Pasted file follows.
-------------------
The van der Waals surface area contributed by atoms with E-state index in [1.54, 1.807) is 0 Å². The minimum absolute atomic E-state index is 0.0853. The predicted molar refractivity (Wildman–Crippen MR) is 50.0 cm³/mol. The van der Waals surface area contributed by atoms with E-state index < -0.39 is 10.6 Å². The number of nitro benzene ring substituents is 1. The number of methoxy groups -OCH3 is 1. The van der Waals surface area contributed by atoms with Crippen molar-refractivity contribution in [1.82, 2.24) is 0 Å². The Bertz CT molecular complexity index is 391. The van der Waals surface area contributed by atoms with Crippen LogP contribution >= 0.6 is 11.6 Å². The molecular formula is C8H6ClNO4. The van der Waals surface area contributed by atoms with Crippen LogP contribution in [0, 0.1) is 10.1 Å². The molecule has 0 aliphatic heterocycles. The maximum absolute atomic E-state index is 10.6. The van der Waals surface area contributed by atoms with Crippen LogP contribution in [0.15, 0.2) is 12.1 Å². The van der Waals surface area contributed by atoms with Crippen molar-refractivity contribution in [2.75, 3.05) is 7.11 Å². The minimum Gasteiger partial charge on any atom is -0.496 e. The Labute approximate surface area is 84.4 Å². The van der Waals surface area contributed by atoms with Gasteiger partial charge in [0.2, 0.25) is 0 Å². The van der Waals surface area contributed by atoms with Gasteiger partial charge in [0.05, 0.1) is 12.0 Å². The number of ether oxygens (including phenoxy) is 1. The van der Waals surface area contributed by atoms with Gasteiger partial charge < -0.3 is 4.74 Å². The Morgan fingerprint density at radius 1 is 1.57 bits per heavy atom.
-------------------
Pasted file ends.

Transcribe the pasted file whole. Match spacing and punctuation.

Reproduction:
The van der Waals surface area contributed by atoms with E-state index in [1.54, 1.807) is 0 Å². The minimum absolute atomic E-state index is 0.0853. The predicted molar refractivity (Wildman–Crippen MR) is 50.0 cm³/mol. The van der Waals surface area contributed by atoms with E-state index < -0.39 is 10.6 Å². The number of nitro benzene ring substituents is 1. The number of methoxy groups -OCH3 is 1. The van der Waals surface area contributed by atoms with Crippen molar-refractivity contribution in [1.82, 2.24) is 0 Å². The Bertz CT molecular complexity index is 391. The van der Waals surface area contributed by atoms with Crippen LogP contribution >= 0.6 is 11.6 Å². The molecular formula is C8H6ClNO4. The van der Waals surface area contributed by atoms with Crippen LogP contribution in [0, 0.1) is 10.1 Å². The molecule has 0 aliphatic heterocycles. The maximum absolute atomic E-state index is 10.6. The van der Waals surface area contributed by atoms with Crippen LogP contribution in [0.15, 0.2) is 12.1 Å². The van der Waals surface area contributed by atoms with Crippen molar-refractivity contribution in [2.75, 3.05) is 7.11 Å². The minimum Gasteiger partial charge on any atom is -0.496 e. The Labute approximate surface area is 84.4 Å². The van der Waals surface area contributed by atoms with Gasteiger partial charge in [0.2, 0.25) is 0 Å². The van der Waals surface area contributed by atoms with Gasteiger partial charge in [0.05, 0.1) is 12.0 Å². The number of ether oxygens (including phenoxy) is 1. The van der Waals surface area contributed by atoms with Gasteiger partial charge < -0.3 is 4.74 Å². The Morgan fingerprint density at radius 1 is 1.57 bits per heavy atom.